Monday, 10 May, 2021
Forecasts for Ireland
TRENDS for the week of 10 to 16 May 2021 --
-- Temperatures will average about 1 deg below normal, but closer to 2 deg below during the daytime, as nights will be cloudy and therefore not overly cold.
-- Rainfalls will average 25 to 50 per cent above normal in parts of the inland south, southeast and east towards eastern Northern Ireland. Further west, especially near Atlantic coasts, rainfalls will average about the same amount below average.
-- Sunshine will be limited to brief intervals and may be challenged to reach even half of the normal amount at this sunniest time of the year normally (July is equally sunny in the southeast, by statistics, but otherwise most of Ireland enjoys its highest daily averages in May, 5.5 to 6.5 hours, but in this coming week, 2 to 3 might be closer to the outcome). Winds will continue to drop off towards lighter wind speeds in general, with a southerly to easterly component for most of the week, turning southwest by next weekend.
TODAY will be rather cloudy in general with outbreaks of light rain at first, turning heavier by afternoon around Cork and Waterford. This heavier rain with some embedded thunderstorms possible will spread gradually through the inland southeast and towards Kildare and Meath, probably avoiding the east coast with its 15-25 mm downpours. Elsewhere just spotty showers in the 2-5 mm range. Highs 12 to 16 C.
TONIGHT this rain will die off to scattered drizzle and mist, with overcast skies and lows 7 to 9 C.
TUESDAY will see a similar pattern but this time the rain is more likely to stay near the south coast and move into Wexford eventually, with areas further north seeing perhaps small amounts or locally staying dry in a few places, with variable amounts of cloud, highs 11 to 15 C.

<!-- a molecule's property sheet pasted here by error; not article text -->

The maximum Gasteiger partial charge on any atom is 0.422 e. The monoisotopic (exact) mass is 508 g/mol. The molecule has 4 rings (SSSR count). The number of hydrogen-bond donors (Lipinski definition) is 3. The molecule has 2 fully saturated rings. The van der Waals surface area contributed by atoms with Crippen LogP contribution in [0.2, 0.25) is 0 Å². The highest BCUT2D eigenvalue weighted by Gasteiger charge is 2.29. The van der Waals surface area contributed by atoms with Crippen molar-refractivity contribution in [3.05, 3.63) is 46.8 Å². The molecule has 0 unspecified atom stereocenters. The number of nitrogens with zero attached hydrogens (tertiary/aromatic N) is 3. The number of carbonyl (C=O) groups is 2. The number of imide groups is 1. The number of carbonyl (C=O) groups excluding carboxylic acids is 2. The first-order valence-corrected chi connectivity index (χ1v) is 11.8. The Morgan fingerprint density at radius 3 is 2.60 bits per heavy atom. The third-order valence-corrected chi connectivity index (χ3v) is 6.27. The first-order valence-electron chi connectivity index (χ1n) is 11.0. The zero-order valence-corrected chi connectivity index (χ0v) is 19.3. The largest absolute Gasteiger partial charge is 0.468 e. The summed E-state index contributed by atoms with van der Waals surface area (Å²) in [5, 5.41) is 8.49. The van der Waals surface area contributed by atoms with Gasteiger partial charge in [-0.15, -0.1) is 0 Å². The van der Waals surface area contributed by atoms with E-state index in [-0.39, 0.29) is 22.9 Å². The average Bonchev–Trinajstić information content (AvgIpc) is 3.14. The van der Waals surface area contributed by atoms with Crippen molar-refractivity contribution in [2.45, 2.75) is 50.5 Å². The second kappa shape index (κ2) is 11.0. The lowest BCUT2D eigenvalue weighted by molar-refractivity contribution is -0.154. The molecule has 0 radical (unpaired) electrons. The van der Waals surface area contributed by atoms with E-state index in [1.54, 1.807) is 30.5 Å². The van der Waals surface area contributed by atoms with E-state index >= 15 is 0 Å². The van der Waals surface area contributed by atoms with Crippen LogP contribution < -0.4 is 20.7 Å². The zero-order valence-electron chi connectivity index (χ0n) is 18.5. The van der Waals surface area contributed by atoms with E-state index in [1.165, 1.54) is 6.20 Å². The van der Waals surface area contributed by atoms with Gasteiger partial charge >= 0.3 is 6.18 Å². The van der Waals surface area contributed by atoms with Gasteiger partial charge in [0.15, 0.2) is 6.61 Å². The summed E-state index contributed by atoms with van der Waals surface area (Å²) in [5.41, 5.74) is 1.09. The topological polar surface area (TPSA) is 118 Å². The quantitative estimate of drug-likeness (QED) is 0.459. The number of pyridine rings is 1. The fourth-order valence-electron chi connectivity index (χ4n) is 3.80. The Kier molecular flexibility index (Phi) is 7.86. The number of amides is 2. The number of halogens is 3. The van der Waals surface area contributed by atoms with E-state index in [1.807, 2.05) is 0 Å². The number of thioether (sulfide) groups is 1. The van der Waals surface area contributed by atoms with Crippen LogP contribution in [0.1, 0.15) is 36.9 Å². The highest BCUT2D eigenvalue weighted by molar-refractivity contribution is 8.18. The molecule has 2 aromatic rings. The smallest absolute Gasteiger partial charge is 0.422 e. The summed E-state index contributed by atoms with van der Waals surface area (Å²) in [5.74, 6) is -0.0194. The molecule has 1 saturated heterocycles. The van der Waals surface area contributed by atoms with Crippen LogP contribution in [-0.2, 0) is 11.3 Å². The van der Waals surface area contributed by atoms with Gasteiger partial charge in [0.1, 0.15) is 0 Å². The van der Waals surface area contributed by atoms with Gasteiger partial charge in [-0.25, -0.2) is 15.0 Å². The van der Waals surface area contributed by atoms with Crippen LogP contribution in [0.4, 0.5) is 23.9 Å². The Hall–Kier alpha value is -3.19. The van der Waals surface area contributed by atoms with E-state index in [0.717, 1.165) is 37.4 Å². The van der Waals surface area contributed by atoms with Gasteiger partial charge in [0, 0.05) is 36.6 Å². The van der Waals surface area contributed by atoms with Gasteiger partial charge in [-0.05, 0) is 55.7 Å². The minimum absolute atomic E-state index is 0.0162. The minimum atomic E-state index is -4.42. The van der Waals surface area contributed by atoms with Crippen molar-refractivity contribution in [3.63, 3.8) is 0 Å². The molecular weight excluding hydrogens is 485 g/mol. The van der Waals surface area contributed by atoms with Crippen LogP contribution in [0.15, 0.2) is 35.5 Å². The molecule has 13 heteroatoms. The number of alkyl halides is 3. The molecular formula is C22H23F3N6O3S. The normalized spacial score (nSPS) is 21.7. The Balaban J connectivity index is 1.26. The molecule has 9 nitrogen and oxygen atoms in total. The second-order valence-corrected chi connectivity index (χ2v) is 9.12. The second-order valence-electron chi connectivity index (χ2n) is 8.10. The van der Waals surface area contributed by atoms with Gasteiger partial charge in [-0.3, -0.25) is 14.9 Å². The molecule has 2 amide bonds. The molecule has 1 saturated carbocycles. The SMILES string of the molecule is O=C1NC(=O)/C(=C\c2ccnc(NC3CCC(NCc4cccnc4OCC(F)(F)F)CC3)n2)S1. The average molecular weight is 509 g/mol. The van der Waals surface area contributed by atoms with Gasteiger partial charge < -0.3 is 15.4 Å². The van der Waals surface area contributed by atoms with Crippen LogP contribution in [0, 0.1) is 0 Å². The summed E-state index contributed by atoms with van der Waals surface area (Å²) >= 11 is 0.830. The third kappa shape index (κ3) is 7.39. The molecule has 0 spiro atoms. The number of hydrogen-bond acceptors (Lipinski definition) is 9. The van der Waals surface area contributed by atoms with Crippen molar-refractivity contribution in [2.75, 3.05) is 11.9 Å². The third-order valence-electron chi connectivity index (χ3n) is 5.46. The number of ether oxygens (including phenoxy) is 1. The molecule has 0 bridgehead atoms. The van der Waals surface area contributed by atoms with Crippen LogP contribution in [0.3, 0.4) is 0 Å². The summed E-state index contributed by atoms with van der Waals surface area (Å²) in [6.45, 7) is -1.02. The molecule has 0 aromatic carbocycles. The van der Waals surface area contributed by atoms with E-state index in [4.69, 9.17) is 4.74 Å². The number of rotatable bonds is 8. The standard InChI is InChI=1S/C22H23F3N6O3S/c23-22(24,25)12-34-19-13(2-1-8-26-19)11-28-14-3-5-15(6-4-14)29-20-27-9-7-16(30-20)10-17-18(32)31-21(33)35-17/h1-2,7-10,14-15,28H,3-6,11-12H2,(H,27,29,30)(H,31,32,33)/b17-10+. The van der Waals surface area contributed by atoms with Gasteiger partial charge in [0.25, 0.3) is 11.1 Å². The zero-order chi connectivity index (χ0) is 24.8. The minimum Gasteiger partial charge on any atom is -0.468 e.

WEDNESDAY yet another cycle of heavy showers and this one is most likely to affect the midlands into central Ulster, as the very last remnants of the spinning and decaying low pressure system head into those regions from the Atlantic south of Cork, the results could be 10-20 mm rainfalls in central counties and smaller amounts on both east and west coast. Lows 6 to 8 C and highs 11 to 15 C.
THURSDAY some of that rain may stall over Ulster and begin to loop back around in a slow southward progression, making the inland western counties perhaps the wettest part of the country, with 5-10 mm rainfalls, once again, other regions likely to be closer to dry but somewhat damp conditions under widespread cloud. Lows 5 to 7 C and highs 10 to 14 C.
FRIDAY there won't be much break between this decaying low and a resumption of travelling weather systems in a southwesterly flow, but some places could get longer dry spells and sunny breaks with a few showers in the mix, lows 4 to 7 C and highs 11 to 15 C.
SATURDAY will be showery with 10-15 mm rainfall potential and highs near 14 C.
SUNDAY will be partly cloudy with showers and highs near 15 C.
MONDAY 17th will be overcast with rain that may become rather heavy into Monday night and early Tuesday, temperatures steady around 12-15 C.
The longer term guidance, while less reliable, indicates more of these Atlantic frontal rainfalls at intervals of two or three days with another strong one shown for Thursday 20th, and more beyond that with no obvious end in sight to this new pattern of unsettled southwest flow, temperatures rather cool especially for daytime highs with all the cloud.
My local weather is not a lot different, mostly cloudy with isolated showers in the region, no measurable amounts of rain at my location on Sunday, highs 12 to 15 C.
At least any concerns about drought developing should be a closed chapter now. I could see things going in the opposite direction with too much soil moisture for ideal growing conditions, a combination of the rainfall and lack of evaporation under cloudy skies.